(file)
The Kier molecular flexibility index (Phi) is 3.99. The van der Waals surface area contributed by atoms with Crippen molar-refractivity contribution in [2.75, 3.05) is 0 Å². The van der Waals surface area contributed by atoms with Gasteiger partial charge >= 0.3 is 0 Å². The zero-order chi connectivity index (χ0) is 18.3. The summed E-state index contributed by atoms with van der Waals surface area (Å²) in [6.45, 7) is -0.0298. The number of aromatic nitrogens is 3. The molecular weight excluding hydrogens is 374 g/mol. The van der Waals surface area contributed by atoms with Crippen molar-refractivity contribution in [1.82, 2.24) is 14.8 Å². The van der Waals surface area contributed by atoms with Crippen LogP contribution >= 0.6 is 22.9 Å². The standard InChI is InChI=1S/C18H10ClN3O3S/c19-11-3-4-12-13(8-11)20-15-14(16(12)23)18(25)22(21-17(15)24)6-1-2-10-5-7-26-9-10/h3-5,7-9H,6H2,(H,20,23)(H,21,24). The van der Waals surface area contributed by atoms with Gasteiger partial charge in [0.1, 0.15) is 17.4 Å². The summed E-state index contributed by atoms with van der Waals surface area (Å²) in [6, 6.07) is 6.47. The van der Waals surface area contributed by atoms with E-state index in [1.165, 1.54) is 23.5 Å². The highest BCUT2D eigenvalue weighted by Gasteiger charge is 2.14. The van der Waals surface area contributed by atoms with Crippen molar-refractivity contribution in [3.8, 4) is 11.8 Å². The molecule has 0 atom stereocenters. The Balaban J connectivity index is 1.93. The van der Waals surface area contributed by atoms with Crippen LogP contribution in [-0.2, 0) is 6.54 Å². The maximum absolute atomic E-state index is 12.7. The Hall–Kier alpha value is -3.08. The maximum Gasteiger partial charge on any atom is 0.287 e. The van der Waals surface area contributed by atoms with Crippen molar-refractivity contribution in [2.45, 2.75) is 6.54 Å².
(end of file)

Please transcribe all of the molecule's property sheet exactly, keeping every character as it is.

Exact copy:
The Kier molecular flexibility index (Phi) is 3.99. The van der Waals surface area contributed by atoms with Crippen molar-refractivity contribution in [2.75, 3.05) is 0 Å². The van der Waals surface area contributed by atoms with Gasteiger partial charge >= 0.3 is 0 Å². The zero-order chi connectivity index (χ0) is 18.3. The summed E-state index contributed by atoms with van der Waals surface area (Å²) in [6.45, 7) is -0.0298. The number of aromatic nitrogens is 3. The molecular weight excluding hydrogens is 374 g/mol. The van der Waals surface area contributed by atoms with Crippen molar-refractivity contribution in [1.82, 2.24) is 14.8 Å². The van der Waals surface area contributed by atoms with Crippen LogP contribution >= 0.6 is 22.9 Å². The standard InChI is InChI=1S/C18H10ClN3O3S/c19-11-3-4-12-13(8-11)20-15-14(16(12)23)18(25)22(21-17(15)24)6-1-2-10-5-7-26-9-10/h3-5,7-9H,6H2,(H,20,23)(H,21,24). The van der Waals surface area contributed by atoms with Gasteiger partial charge in [0.1, 0.15) is 17.4 Å². The summed E-state index contributed by atoms with van der Waals surface area (Å²) in [6, 6.07) is 6.47. The van der Waals surface area contributed by atoms with E-state index in [1.165, 1.54) is 23.5 Å². The highest BCUT2D eigenvalue weighted by Gasteiger charge is 2.14. The van der Waals surface area contributed by atoms with Crippen molar-refractivity contribution in [3.8, 4) is 11.8 Å². The molecule has 0 atom stereocenters. The Balaban J connectivity index is 1.93. The van der Waals surface area contributed by atoms with Crippen LogP contribution in [-0.2, 0) is 6.54 Å². The maximum absolute atomic E-state index is 12.7. The Hall–Kier alpha value is -3.08. The maximum Gasteiger partial charge on any atom is 0.287 e. The van der Waals surface area contributed by atoms with Crippen molar-refractivity contribution in [2.45, 2.75) is 6.54 Å².